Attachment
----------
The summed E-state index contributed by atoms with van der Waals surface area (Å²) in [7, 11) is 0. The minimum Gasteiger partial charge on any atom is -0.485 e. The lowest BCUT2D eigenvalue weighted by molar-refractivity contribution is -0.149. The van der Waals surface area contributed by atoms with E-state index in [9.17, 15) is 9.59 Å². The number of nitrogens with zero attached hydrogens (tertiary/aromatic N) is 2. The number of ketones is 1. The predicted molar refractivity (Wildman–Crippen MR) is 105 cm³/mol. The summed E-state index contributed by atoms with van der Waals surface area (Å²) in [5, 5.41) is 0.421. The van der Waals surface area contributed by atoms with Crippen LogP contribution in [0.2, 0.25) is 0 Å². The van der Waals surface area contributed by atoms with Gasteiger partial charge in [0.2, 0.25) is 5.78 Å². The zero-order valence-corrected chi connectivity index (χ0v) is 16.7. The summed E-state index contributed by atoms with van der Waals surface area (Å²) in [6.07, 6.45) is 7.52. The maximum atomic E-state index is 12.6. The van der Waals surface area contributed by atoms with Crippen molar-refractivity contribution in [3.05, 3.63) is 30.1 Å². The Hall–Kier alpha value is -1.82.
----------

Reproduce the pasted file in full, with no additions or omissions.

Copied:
The summed E-state index contributed by atoms with van der Waals surface area (Å²) in [7, 11) is 0. The minimum Gasteiger partial charge on any atom is -0.485 e. The lowest BCUT2D eigenvalue weighted by molar-refractivity contribution is -0.149. The van der Waals surface area contributed by atoms with E-state index in [9.17, 15) is 9.59 Å². The number of nitrogens with zero attached hydrogens (tertiary/aromatic N) is 2. The number of ketones is 1. The predicted molar refractivity (Wildman–Crippen MR) is 105 cm³/mol. The summed E-state index contributed by atoms with van der Waals surface area (Å²) in [5, 5.41) is 0.421. The van der Waals surface area contributed by atoms with Crippen LogP contribution in [0.2, 0.25) is 0 Å². The van der Waals surface area contributed by atoms with Gasteiger partial charge in [0.2, 0.25) is 5.78 Å². The zero-order valence-corrected chi connectivity index (χ0v) is 16.7. The summed E-state index contributed by atoms with van der Waals surface area (Å²) in [6.07, 6.45) is 7.52. The maximum atomic E-state index is 12.6. The van der Waals surface area contributed by atoms with Crippen molar-refractivity contribution in [3.05, 3.63) is 30.1 Å². The Hall–Kier alpha value is -1.82.